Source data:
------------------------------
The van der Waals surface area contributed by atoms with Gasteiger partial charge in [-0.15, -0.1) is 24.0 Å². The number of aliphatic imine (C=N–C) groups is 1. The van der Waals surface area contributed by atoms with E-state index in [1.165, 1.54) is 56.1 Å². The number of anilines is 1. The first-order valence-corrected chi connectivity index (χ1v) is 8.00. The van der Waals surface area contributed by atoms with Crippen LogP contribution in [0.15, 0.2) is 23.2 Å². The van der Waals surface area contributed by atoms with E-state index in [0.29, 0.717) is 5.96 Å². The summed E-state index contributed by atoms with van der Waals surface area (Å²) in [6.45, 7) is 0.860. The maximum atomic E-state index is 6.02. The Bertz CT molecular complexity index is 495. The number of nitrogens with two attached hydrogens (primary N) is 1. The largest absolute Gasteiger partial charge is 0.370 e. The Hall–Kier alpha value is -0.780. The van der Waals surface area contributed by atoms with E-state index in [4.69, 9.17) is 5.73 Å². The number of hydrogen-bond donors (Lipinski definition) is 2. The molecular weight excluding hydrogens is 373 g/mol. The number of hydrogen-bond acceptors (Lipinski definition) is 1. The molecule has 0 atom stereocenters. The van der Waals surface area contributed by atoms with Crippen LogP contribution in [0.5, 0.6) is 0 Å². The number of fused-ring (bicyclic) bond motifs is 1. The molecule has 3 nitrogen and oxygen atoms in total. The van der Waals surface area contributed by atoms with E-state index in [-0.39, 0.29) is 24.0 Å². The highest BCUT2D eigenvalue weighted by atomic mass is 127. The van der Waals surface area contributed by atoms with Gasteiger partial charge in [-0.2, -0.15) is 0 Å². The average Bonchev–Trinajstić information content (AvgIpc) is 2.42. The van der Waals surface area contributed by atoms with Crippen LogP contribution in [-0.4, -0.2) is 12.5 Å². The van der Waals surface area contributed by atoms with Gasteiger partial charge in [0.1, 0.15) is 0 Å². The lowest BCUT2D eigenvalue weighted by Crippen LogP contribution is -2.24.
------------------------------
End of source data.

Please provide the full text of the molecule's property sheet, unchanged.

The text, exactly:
The van der Waals surface area contributed by atoms with Gasteiger partial charge in [-0.15, -0.1) is 24.0 Å². The number of aliphatic imine (C=N–C) groups is 1. The van der Waals surface area contributed by atoms with E-state index in [1.165, 1.54) is 56.1 Å². The number of anilines is 1. The first-order valence-corrected chi connectivity index (χ1v) is 8.00. The van der Waals surface area contributed by atoms with Crippen LogP contribution in [0.15, 0.2) is 23.2 Å². The van der Waals surface area contributed by atoms with E-state index in [0.29, 0.717) is 5.96 Å². The summed E-state index contributed by atoms with van der Waals surface area (Å²) in [6.45, 7) is 0.860. The maximum atomic E-state index is 6.02. The Bertz CT molecular complexity index is 495. The number of nitrogens with two attached hydrogens (primary N) is 1. The largest absolute Gasteiger partial charge is 0.370 e. The Hall–Kier alpha value is -0.780. The van der Waals surface area contributed by atoms with E-state index in [4.69, 9.17) is 5.73 Å². The number of hydrogen-bond donors (Lipinski definition) is 2. The molecular weight excluding hydrogens is 373 g/mol. The number of hydrogen-bond acceptors (Lipinski definition) is 1. The molecule has 0 atom stereocenters. The van der Waals surface area contributed by atoms with Crippen LogP contribution in [0.5, 0.6) is 0 Å². The number of fused-ring (bicyclic) bond motifs is 1. The molecule has 3 nitrogen and oxygen atoms in total. The van der Waals surface area contributed by atoms with E-state index in [-0.39, 0.29) is 24.0 Å². The highest BCUT2D eigenvalue weighted by atomic mass is 127. The van der Waals surface area contributed by atoms with Gasteiger partial charge in [-0.2, -0.15) is 0 Å². The average Bonchev–Trinajstić information content (AvgIpc) is 2.42. The van der Waals surface area contributed by atoms with Crippen LogP contribution in [-0.4, -0.2) is 12.5 Å². The van der Waals surface area contributed by atoms with Gasteiger partial charge in [0.1, 0.15) is 0 Å². The lowest BCUT2D eigenvalue weighted by Crippen LogP contribution is -2.24.